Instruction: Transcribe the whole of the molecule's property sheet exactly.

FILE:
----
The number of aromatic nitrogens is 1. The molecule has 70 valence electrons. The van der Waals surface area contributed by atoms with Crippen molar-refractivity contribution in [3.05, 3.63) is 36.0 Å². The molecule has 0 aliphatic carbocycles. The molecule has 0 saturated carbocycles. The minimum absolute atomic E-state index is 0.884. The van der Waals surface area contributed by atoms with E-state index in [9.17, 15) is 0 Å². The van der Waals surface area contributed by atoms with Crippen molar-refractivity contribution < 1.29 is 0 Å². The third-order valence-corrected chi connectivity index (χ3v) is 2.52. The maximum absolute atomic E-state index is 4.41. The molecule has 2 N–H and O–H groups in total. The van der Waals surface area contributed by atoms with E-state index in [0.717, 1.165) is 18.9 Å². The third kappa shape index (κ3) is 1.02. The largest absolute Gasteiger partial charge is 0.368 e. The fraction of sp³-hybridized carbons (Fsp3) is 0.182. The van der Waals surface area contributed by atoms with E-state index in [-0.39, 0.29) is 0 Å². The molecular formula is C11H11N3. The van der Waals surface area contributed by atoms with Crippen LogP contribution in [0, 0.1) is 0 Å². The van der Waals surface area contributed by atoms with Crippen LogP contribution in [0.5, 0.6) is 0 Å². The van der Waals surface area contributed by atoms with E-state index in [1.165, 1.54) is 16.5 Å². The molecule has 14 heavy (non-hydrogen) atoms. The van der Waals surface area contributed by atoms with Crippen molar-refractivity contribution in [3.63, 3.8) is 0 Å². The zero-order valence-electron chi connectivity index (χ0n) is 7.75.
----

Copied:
The number of aromatic nitrogens is 1. The molecule has 70 valence electrons. The van der Waals surface area contributed by atoms with Crippen molar-refractivity contribution in [3.05, 3.63) is 36.0 Å². The molecule has 0 aliphatic carbocycles. The molecule has 0 saturated carbocycles. The minimum absolute atomic E-state index is 0.884. The van der Waals surface area contributed by atoms with E-state index in [9.17, 15) is 0 Å². The van der Waals surface area contributed by atoms with Crippen molar-refractivity contribution < 1.29 is 0 Å². The third-order valence-corrected chi connectivity index (χ3v) is 2.52. The maximum absolute atomic E-state index is 4.41. The molecule has 2 N–H and O–H groups in total. The van der Waals surface area contributed by atoms with E-state index in [0.717, 1.165) is 18.9 Å². The third kappa shape index (κ3) is 1.02. The largest absolute Gasteiger partial charge is 0.368 e. The fraction of sp³-hybridized carbons (Fsp3) is 0.182. The van der Waals surface area contributed by atoms with E-state index in [-0.39, 0.29) is 0 Å². The molecular formula is C11H11N3. The van der Waals surface area contributed by atoms with Crippen LogP contribution in [0, 0.1) is 0 Å². The van der Waals surface area contributed by atoms with Crippen LogP contribution in [0.5, 0.6) is 0 Å². The van der Waals surface area contributed by atoms with E-state index in [1.165, 1.54) is 16.5 Å². The molecule has 14 heavy (non-hydrogen) atoms. The van der Waals surface area contributed by atoms with Crippen molar-refractivity contribution in [3.63, 3.8) is 0 Å². The zero-order valence-electron chi connectivity index (χ0n) is 7.75.